Stretch wrap makes a great clamp for laminations up to about 2" wide.
The wood is wrapped when flat and then the package of wood and glue is bent into shape. It can be held in the right shape in many ways. You don't need to clamp the whole piece, just enough to keep it from moving for 3 hours. A simple two dimensional clamping jig is a piece of plywood with screws placed where you want the bends to be. A stack of thin pieces wrapped in stretch wrap will take a very nice shape with very little support or clamping. You can also do three dimensional pieces like springs (wrap around a tube).
Remember, whatever you can bend one strip of wood to do, you can put a few of them together and keep that shape using the stretch wrap and gorilla goo.
Gorilla glue works outside so your project can be patio furniture, or a barbeque lamp. If you can dream it, you can make it. If you don't have access to the wood veneers, let me know and I will publish sources.
Step 4: Buying-cutting Thin Strips
You can buy thin veneers like those use on the i-pod stand at a lumber yard. They are edge banding. Get the kind without glue. You may need to use more layers, but the bending will be easy.
Longer, wider pieces are found at woodworking/ cabinet supply houses and on the web.
You can cut your own if you have a band saw or table saw. The band saw leaves a lot of sanding to do.
To cut thr veneers is I cut them between the fence and blade, using a fence feeder and a zero clearance throat plate.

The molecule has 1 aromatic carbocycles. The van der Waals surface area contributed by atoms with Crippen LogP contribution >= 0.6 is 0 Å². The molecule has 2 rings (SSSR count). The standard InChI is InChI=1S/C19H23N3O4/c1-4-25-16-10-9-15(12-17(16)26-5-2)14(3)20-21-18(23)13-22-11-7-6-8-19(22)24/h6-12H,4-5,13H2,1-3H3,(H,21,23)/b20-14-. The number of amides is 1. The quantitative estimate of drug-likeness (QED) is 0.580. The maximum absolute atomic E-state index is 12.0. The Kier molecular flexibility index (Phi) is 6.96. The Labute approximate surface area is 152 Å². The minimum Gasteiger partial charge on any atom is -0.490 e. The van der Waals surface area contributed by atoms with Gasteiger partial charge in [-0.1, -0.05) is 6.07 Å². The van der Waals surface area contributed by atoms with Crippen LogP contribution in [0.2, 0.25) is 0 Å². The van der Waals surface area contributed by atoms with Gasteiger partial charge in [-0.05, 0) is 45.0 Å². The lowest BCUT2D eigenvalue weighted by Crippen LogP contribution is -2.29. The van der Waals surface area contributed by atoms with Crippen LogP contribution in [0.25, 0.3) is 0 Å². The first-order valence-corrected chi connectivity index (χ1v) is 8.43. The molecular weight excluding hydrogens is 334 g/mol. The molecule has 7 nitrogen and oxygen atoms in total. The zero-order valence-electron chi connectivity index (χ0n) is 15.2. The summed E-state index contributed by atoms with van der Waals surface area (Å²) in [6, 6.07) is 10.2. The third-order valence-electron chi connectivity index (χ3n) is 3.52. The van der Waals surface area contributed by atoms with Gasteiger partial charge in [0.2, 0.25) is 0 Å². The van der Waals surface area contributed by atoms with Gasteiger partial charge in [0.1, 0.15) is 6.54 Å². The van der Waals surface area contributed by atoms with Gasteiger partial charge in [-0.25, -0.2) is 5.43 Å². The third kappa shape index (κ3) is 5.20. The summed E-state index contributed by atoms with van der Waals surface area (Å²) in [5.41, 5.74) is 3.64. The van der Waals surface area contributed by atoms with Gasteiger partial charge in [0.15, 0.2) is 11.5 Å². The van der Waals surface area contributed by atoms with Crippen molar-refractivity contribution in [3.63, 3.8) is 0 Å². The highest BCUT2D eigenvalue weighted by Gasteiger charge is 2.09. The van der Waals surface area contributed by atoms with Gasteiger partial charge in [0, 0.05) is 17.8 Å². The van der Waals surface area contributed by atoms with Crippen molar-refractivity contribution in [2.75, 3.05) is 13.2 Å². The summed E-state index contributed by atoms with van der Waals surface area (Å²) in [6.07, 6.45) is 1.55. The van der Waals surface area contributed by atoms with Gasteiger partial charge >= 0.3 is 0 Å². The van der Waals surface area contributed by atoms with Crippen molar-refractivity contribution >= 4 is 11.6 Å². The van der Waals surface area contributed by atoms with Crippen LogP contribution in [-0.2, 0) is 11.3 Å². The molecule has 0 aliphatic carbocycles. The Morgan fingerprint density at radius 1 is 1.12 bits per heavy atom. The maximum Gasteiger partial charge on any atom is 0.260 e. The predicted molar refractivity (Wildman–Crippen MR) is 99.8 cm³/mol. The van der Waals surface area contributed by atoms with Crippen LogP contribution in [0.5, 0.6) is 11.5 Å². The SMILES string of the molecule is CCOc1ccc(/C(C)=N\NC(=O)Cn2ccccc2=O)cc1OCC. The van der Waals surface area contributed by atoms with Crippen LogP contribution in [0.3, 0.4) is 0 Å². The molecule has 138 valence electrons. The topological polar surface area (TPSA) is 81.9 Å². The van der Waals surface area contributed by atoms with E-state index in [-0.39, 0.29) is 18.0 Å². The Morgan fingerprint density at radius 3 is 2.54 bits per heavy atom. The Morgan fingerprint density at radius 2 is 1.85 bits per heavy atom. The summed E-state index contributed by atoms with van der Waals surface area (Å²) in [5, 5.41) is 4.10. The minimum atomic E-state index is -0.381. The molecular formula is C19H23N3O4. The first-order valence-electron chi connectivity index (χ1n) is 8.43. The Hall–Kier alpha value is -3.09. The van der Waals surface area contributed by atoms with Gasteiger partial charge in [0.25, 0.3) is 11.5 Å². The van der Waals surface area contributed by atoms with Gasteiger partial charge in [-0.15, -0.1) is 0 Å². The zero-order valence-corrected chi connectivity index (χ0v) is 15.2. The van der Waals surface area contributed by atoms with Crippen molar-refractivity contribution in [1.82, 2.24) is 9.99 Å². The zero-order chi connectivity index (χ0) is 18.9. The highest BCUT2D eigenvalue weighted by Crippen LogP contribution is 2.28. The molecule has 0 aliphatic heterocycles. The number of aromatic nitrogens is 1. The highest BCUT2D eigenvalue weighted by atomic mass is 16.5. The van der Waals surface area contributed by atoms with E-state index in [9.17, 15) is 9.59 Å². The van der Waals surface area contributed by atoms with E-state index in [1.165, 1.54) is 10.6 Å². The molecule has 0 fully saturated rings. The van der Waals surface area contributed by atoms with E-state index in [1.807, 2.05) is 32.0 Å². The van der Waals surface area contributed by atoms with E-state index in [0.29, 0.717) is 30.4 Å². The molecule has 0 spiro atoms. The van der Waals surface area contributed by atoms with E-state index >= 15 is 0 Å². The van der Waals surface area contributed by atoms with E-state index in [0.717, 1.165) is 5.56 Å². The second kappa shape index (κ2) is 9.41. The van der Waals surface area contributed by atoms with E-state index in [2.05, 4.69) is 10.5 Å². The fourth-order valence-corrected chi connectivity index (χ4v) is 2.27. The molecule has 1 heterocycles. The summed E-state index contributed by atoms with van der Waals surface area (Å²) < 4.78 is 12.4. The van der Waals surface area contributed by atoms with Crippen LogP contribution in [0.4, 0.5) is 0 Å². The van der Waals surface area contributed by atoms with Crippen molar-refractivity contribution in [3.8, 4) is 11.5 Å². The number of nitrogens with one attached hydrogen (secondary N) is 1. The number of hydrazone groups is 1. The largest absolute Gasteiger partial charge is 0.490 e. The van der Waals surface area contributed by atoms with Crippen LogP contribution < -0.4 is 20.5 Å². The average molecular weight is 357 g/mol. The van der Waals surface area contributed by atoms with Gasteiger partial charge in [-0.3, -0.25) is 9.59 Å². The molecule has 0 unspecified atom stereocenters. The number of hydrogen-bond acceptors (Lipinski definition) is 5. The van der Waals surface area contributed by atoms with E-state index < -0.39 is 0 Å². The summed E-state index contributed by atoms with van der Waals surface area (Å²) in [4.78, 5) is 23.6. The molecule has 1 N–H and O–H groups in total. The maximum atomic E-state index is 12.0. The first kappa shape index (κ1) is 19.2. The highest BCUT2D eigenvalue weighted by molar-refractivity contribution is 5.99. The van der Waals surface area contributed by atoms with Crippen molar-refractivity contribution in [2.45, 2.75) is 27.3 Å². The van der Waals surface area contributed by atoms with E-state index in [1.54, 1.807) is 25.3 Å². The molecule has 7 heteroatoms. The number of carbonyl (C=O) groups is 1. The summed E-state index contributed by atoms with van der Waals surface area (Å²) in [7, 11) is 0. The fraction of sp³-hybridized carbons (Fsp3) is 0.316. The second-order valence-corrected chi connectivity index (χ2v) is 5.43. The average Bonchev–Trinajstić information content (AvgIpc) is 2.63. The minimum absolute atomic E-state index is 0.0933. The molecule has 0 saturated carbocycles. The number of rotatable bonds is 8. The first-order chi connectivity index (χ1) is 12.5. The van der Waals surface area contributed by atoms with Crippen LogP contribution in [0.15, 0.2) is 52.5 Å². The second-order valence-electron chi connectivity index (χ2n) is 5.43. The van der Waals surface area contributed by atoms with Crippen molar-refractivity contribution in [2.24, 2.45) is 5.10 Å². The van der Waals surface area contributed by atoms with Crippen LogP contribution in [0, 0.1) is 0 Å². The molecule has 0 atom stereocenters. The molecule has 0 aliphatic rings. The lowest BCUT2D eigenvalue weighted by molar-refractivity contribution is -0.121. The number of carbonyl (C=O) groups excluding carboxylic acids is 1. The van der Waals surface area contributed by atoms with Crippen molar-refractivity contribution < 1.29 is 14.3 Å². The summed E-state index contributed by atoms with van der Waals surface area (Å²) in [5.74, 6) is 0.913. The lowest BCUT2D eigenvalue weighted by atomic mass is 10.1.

I used a $20, 7 1/4" blade and got a ready to glue cut . A video of cutting the wood is at:
If you use the tablesaw be sure to use a zero clearance throatplate because a thin strip will be pulled down into a large opening next to the blade.
The alternative cutting method requires moving the fence many times, cutting the thin pieces on the left side of the blade, but is the way to rip thin pieces if you do not have a fence feeder. Always use a push stick if you do not have an anti kickback feeder.
I suggest using a 7 1/4" thin kerf blade to save wood and sawdust.
Step 5: Gluing and Clamping Video
The glue has to be spread correctly as shown in the video. A tool with small notches like a hack saw blade works fine. Only one side needs to be glued, and not the top piece.
***Urethane Gorilla glue will turn your hands black for days- use the gloves. It does not come off easy like superglue.
The glue will start foaming after a few minutes , but as long as the wrapping is done by then, you will still have time to bend the wood.
The strips have to slide on themselves when bending, so the slippery glue works great in this application.
The edges of the wood will need to be sanded, so keep the pack lined up to reduce the sanding necessary. Just sand the poly off with the glue. The glue sands very easily, like balsa wood, and dries clear.
I finished with spray laquer, glued the two pieces together with a couple dabs of thick super glue and was done.